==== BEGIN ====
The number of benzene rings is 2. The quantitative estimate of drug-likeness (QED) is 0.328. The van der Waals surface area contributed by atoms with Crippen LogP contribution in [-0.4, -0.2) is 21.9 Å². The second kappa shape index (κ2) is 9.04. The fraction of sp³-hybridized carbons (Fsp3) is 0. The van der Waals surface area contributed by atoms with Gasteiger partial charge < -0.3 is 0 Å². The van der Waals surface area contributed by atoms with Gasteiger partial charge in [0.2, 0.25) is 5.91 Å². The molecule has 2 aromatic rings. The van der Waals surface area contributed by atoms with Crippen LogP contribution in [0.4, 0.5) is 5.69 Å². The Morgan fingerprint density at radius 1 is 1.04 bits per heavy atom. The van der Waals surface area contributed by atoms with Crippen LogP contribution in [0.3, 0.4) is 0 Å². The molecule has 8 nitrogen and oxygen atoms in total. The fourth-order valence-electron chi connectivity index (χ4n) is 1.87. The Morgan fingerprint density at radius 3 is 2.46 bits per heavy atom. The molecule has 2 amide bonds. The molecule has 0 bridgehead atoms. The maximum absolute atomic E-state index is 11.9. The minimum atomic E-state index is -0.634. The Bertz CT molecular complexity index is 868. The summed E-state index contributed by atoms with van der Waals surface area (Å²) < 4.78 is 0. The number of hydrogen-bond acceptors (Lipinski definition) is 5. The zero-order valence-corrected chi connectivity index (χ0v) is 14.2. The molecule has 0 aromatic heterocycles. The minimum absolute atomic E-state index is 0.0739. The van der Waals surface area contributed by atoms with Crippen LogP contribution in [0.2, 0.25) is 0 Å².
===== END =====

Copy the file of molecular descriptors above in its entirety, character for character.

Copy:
The number of benzene rings is 2. The quantitative estimate of drug-likeness (QED) is 0.328. The van der Waals surface area contributed by atoms with Crippen LogP contribution in [-0.4, -0.2) is 21.9 Å². The second kappa shape index (κ2) is 9.04. The fraction of sp³-hybridized carbons (Fsp3) is 0. The van der Waals surface area contributed by atoms with Gasteiger partial charge < -0.3 is 0 Å². The van der Waals surface area contributed by atoms with Gasteiger partial charge in [0.2, 0.25) is 5.91 Å². The molecule has 2 aromatic rings. The van der Waals surface area contributed by atoms with Crippen LogP contribution in [0.4, 0.5) is 5.69 Å². The Morgan fingerprint density at radius 1 is 1.04 bits per heavy atom. The van der Waals surface area contributed by atoms with Crippen LogP contribution in [0.3, 0.4) is 0 Å². The molecule has 8 nitrogen and oxygen atoms in total. The fourth-order valence-electron chi connectivity index (χ4n) is 1.87. The Morgan fingerprint density at radius 3 is 2.46 bits per heavy atom. The molecule has 2 amide bonds. The molecule has 0 bridgehead atoms. The maximum absolute atomic E-state index is 11.9. The minimum atomic E-state index is -0.634. The Bertz CT molecular complexity index is 868. The summed E-state index contributed by atoms with van der Waals surface area (Å²) < 4.78 is 0. The number of hydrogen-bond acceptors (Lipinski definition) is 5. The zero-order valence-corrected chi connectivity index (χ0v) is 14.2. The molecule has 0 aromatic heterocycles. The minimum absolute atomic E-state index is 0.0739. The van der Waals surface area contributed by atoms with Crippen LogP contribution in [0.2, 0.25) is 0 Å².